Deal Structure 101: 3 Deal Structures for Angel Investors to Know

Structuring the deal is a key step in completing a round of financing. While there are a number of ways an investment can be structured, deals you come across will commonly be one of three structures:


Convertible Notes

Convertible notes (also known as convertible debt), are a form of debt that convert to equity once a company raises a further round of financing. Rather than determining valuation at the time of the note, valuation is delayed until a later financing round

Convertible notes will either give investors a discount on further rounds, or place a cap on how high a valuation can go before investors are given equity based on that capped valuation.

Convertible notes are generally short documents that are easy to structure, which means that a round can be closed more quickly and with lower legal fees.



A SAFE (Simple Agreement for Future Equity) and other similar convertible equity instruments are another mechanism for startups to seek initial funding without setting a valuation.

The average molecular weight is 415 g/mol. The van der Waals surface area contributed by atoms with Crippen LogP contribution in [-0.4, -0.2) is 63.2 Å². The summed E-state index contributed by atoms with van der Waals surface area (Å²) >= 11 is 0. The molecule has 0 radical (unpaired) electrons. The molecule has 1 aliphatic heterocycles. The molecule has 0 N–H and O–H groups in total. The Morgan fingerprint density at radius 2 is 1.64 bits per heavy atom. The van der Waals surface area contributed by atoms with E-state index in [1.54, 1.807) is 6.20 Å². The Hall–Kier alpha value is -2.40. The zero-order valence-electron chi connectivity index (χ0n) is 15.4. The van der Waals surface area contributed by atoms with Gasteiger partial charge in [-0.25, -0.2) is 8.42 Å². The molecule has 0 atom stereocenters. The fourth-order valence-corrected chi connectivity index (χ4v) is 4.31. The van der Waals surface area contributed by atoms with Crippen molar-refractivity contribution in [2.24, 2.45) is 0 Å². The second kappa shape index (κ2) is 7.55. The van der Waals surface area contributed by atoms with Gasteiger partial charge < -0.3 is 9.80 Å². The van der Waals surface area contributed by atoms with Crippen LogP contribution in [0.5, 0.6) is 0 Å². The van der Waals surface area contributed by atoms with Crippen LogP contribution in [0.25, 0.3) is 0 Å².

SAFEs provide rights to the investor for future equity in the company without determining a specific price per share. The investor receives future shares when a priced round of investment or liquidation event occurs. For more on SAFEs, see Y Combinator’s description and example documents.


Priced Rounds

A priced round (or “equity stake”) occurs when the amount of equity an investor receives will be determined by a valuation that the investor and founder agree on together.

By setting a valuation for the company, investors know how much of a company they will own after their investment. For example, if the valuation for the round is $1M and you invest $10,000, you would receive 1% of the company.

Priced rounds are more popular in later rounds of financing (Series A+), require more time to complete, and generally incur higher legal fees. Priced rounds may involve more detailed term sheets, outlining a number of variables that will affect the outcome of your investment.


For investment rounds, there’s no one-size-fits-all structure. Just as every company is different, each deal you come across will look a little different.

Understanding the different investment structures will allow you to build an approach that works for you and for the companies you invest in.